August 15, 2013

The History of the RPG: Dungeon Master (1987)

Last Installment: Starflight

In the mid to late 80s, there were three big computer RPG platforms. You had the Apple series, the Commodore 64 and the first IBM PCs coming out. Left in the lurch was Atari. They had brought gaming to the living room with their ground-breaking Atari 2600. But they were getting left behind in the computer gaming arena. So in 1985, they released the Atari ST. It was an adequate computer, but nothing was especially flashy or notable. But then in 1987 FTL Games released Dungeon Master for the ST.

And it was a hit. It achieved an unheard of rate of over 50% market penetration for Atari ST owners. The reason was simple: it was a ground-breaking game.

When you look at the game, you can not only understand why it was so popular, but see how it lives on in today's games. First, Dungeon Master was real-time and not turn-based.* It did new things with sound and lighting, creating a more immersive experience. You could click on things in the first-person 3D window. You gained experience through using your skills, not by hitting arbitrary levels.** And then there was the rag-doll.

Think about inventory management in games like Diablo III, Kingdoms of Amalur: Reckoning, or almost any RPG of the past 25+ years. You have slots for equipment, you have other slots in your inventory. You drag things back and forth with your mouse. That is called a "rag doll" management system, and it came to be with Dungeon Master. Very simple in retrospect, but revolutionary when it came out.

There were some odd choices. As I remember it, you only had a finite set of pre-rolled characters to choose from (i.e. - no character creation). The experience you gained through action wasn't required to be in combat. You could just swing your sword or axe around thousands of times and level up. And there was only one dungeon.*** So while the way the game was presented was amazing and ground-breaking, the actual game itself was almost a step back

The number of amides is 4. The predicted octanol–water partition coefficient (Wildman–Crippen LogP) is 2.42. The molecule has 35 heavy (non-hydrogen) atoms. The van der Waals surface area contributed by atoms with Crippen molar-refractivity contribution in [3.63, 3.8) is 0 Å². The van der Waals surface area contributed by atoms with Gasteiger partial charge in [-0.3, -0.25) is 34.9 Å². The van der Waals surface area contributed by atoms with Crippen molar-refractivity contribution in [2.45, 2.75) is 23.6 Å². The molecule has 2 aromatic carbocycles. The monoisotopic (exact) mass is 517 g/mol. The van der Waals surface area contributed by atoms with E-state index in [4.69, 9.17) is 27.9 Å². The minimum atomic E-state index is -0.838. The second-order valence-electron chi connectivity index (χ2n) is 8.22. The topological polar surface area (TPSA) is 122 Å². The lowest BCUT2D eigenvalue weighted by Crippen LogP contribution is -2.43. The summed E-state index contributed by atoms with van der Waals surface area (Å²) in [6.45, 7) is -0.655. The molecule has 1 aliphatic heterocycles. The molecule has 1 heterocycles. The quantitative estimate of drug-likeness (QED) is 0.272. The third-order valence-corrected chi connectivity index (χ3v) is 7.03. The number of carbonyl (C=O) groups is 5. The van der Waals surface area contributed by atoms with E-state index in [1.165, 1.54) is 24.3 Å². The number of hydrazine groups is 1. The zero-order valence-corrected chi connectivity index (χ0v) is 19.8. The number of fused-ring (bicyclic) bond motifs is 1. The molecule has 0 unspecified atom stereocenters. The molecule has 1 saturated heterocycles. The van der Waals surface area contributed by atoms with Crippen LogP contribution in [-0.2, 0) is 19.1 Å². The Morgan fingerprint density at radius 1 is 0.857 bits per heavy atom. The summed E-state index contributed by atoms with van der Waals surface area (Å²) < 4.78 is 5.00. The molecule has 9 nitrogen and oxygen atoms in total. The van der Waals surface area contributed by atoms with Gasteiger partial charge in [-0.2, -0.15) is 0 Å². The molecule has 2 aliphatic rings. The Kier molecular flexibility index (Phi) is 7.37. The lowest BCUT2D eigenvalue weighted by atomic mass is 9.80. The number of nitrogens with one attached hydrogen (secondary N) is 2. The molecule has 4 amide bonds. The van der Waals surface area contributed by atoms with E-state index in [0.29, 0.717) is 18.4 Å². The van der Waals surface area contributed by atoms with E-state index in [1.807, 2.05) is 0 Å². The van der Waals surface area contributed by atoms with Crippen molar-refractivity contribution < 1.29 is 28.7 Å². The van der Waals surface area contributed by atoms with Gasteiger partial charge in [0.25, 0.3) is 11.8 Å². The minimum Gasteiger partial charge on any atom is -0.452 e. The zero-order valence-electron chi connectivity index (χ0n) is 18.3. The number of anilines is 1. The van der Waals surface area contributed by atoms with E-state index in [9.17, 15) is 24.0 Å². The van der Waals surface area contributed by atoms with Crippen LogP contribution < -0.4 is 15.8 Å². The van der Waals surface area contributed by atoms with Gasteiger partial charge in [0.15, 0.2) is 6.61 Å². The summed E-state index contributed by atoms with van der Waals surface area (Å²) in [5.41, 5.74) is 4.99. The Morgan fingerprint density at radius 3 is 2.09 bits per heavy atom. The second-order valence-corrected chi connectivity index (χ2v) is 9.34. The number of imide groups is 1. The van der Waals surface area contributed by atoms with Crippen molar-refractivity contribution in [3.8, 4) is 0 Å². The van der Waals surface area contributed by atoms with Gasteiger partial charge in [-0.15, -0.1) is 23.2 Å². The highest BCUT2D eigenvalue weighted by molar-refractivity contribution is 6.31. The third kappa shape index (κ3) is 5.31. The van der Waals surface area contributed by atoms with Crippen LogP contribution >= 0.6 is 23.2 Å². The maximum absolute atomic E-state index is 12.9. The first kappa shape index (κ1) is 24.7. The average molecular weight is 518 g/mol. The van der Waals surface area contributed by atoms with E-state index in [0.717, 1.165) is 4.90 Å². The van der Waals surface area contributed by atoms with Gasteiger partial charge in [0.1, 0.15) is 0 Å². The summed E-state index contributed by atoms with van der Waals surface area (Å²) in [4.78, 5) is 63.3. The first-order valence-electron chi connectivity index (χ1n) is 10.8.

But that didn't stop Dungeon Master from racking up multiple awards. And deservedly so.


Rag-doll inventory management. Immersive sound and lighting. Real-time combat. First-person 3D view with clickable interface.


Where to start...the inventory management system is used by too many games to count. Clickable environment...sound and lighting...again, the list would be ridiculous. Dungeon Master is a game that few people actually know about, but has an influence over how RPGs developed that is immense. Talk about an inverted ratio...

Next on the list: Pool of Radiance


* It's been interesting to watch the pendulum swing between turn-based and real-time combat in RPGs over the years. I think each has it's advantages and drawbacks. I like how Baldur's Gate II tried to square the circle by allowing a pause at the end of each round that you could turn off if you wanted.****

** Skyrim brought a element of this into it's gameplay. Yes, you level up in experience like a traditional RPG. But you do it through action and skill use, like swinging a sword or crafting armor or picking a lock. It's not just about killing things.

*** The more I think back on that...what a bizarre choice. It was ignoring all the development that had occured since Wizardry and simply eschewing it. Then again, Diablo did essentially the same thing and that worked out okay for them.

****Yes, I will keep talking about the greatest RPG of all time whenever possible.


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